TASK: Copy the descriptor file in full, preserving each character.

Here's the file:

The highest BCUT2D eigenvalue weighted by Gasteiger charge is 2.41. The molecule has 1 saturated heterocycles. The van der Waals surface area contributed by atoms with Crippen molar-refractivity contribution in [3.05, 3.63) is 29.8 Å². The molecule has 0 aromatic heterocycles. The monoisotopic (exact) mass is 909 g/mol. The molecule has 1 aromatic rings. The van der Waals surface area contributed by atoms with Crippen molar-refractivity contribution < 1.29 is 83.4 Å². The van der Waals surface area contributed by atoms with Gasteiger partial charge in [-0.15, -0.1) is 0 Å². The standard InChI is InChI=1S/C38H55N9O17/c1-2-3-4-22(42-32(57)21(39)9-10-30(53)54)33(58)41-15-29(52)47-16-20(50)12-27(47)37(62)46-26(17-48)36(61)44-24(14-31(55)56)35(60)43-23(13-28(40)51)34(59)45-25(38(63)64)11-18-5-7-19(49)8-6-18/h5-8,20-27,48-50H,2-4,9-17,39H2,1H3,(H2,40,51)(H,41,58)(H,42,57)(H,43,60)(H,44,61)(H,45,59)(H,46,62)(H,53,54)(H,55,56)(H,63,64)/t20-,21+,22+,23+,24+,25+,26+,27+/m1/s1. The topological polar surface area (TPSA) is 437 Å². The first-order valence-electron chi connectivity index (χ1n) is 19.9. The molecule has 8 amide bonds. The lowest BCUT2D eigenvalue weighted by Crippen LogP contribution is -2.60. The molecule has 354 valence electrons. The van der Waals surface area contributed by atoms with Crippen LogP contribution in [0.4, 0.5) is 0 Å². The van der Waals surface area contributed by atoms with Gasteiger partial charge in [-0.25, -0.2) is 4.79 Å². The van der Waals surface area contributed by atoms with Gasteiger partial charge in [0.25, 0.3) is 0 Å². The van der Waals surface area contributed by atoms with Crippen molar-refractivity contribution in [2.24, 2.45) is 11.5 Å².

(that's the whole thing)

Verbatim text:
The highest BCUT2D eigenvalue weighted by Gasteiger charge is 2.41. The molecule has 1 saturated heterocycles. The van der Waals surface area contributed by atoms with Crippen molar-refractivity contribution in [3.05, 3.63) is 29.8 Å². The molecule has 0 aromatic heterocycles. The monoisotopic (exact) mass is 909 g/mol. The molecule has 1 aromatic rings. The van der Waals surface area contributed by atoms with Crippen molar-refractivity contribution < 1.29 is 83.4 Å². The van der Waals surface area contributed by atoms with Gasteiger partial charge in [-0.15, -0.1) is 0 Å². The standard InChI is InChI=1S/C38H55N9O17/c1-2-3-4-22(42-32(57)21(39)9-10-30(53)54)33(58)41-15-29(52)47-16-20(50)12-27(47)37(62)46-26(17-48)36(61)44-24(14-31(55)56)35(60)43-23(13-28(40)51)34(59)45-25(38(63)64)11-18-5-7-19(49)8-6-18/h5-8,20-27,48-50H,2-4,9-17,39H2,1H3,(H2,40,51)(H,41,58)(H,42,57)(H,43,60)(H,44,61)(H,45,59)(H,46,62)(H,53,54)(H,55,56)(H,63,64)/t20-,21+,22+,23+,24+,25+,26+,27+/m1/s1. The topological polar surface area (TPSA) is 437 Å². The first-order valence-electron chi connectivity index (χ1n) is 19.9. The molecule has 8 amide bonds. The lowest BCUT2D eigenvalue weighted by Crippen LogP contribution is -2.60. The molecule has 354 valence electrons. The van der Waals surface area contributed by atoms with Crippen LogP contribution in [0.4, 0.5) is 0 Å². The van der Waals surface area contributed by atoms with Gasteiger partial charge in [-0.25, -0.2) is 4.79 Å². The van der Waals surface area contributed by atoms with Gasteiger partial charge in [0.25, 0.3) is 0 Å². The van der Waals surface area contributed by atoms with Crippen molar-refractivity contribution in [2.24, 2.45) is 11.5 Å².